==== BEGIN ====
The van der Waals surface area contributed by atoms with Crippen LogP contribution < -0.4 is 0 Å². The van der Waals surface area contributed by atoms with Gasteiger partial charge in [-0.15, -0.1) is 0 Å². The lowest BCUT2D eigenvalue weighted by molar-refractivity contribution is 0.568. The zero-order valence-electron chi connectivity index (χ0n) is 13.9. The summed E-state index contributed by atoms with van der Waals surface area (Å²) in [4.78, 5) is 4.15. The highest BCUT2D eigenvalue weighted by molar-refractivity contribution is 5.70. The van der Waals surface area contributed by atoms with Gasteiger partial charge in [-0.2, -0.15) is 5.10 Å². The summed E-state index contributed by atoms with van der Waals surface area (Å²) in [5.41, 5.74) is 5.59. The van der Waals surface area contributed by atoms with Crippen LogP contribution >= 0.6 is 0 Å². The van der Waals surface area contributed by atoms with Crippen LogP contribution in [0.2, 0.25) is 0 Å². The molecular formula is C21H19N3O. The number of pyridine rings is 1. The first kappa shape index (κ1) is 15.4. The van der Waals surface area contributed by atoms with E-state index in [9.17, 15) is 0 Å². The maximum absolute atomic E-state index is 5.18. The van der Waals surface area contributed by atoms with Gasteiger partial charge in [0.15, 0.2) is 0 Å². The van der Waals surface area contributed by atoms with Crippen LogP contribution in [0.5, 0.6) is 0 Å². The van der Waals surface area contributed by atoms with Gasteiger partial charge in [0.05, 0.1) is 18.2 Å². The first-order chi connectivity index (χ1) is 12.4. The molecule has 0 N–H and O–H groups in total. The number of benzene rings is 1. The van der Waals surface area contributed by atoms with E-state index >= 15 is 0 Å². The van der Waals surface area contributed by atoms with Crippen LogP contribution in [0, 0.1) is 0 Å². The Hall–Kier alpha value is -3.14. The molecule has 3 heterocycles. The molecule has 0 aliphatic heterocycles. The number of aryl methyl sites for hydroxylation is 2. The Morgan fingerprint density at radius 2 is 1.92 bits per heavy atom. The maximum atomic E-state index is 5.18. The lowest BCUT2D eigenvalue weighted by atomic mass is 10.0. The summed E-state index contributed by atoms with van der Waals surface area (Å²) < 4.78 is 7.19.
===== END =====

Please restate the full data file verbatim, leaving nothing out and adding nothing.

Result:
The van der Waals surface area contributed by atoms with Crippen LogP contribution < -0.4 is 0 Å². The van der Waals surface area contributed by atoms with Gasteiger partial charge in [-0.15, -0.1) is 0 Å². The lowest BCUT2D eigenvalue weighted by molar-refractivity contribution is 0.568. The zero-order valence-electron chi connectivity index (χ0n) is 13.9. The summed E-state index contributed by atoms with van der Waals surface area (Å²) in [4.78, 5) is 4.15. The highest BCUT2D eigenvalue weighted by molar-refractivity contribution is 5.70. The van der Waals surface area contributed by atoms with Gasteiger partial charge in [-0.2, -0.15) is 5.10 Å². The summed E-state index contributed by atoms with van der Waals surface area (Å²) in [5.41, 5.74) is 5.59. The van der Waals surface area contributed by atoms with Crippen LogP contribution >= 0.6 is 0 Å². The van der Waals surface area contributed by atoms with Crippen LogP contribution in [0.2, 0.25) is 0 Å². The molecular formula is C21H19N3O. The number of pyridine rings is 1. The first kappa shape index (κ1) is 15.4. The van der Waals surface area contributed by atoms with E-state index in [9.17, 15) is 0 Å². The maximum absolute atomic E-state index is 5.18. The van der Waals surface area contributed by atoms with Gasteiger partial charge in [0.15, 0.2) is 0 Å². The van der Waals surface area contributed by atoms with Crippen LogP contribution in [0.5, 0.6) is 0 Å². The van der Waals surface area contributed by atoms with Gasteiger partial charge in [0.05, 0.1) is 18.2 Å². The first-order chi connectivity index (χ1) is 12.4. The molecule has 0 N–H and O–H groups in total. The number of benzene rings is 1. The van der Waals surface area contributed by atoms with E-state index >= 15 is 0 Å². The van der Waals surface area contributed by atoms with Crippen LogP contribution in [0, 0.1) is 0 Å². The Hall–Kier alpha value is -3.14. The molecule has 3 heterocycles. The molecule has 0 aliphatic heterocycles. The number of aryl methyl sites for hydroxylation is 2. The Morgan fingerprint density at radius 2 is 1.92 bits per heavy atom. The maximum atomic E-state index is 5.18. The lowest BCUT2D eigenvalue weighted by atomic mass is 10.0. The summed E-state index contributed by atoms with van der Waals surface area (Å²) < 4.78 is 7.19.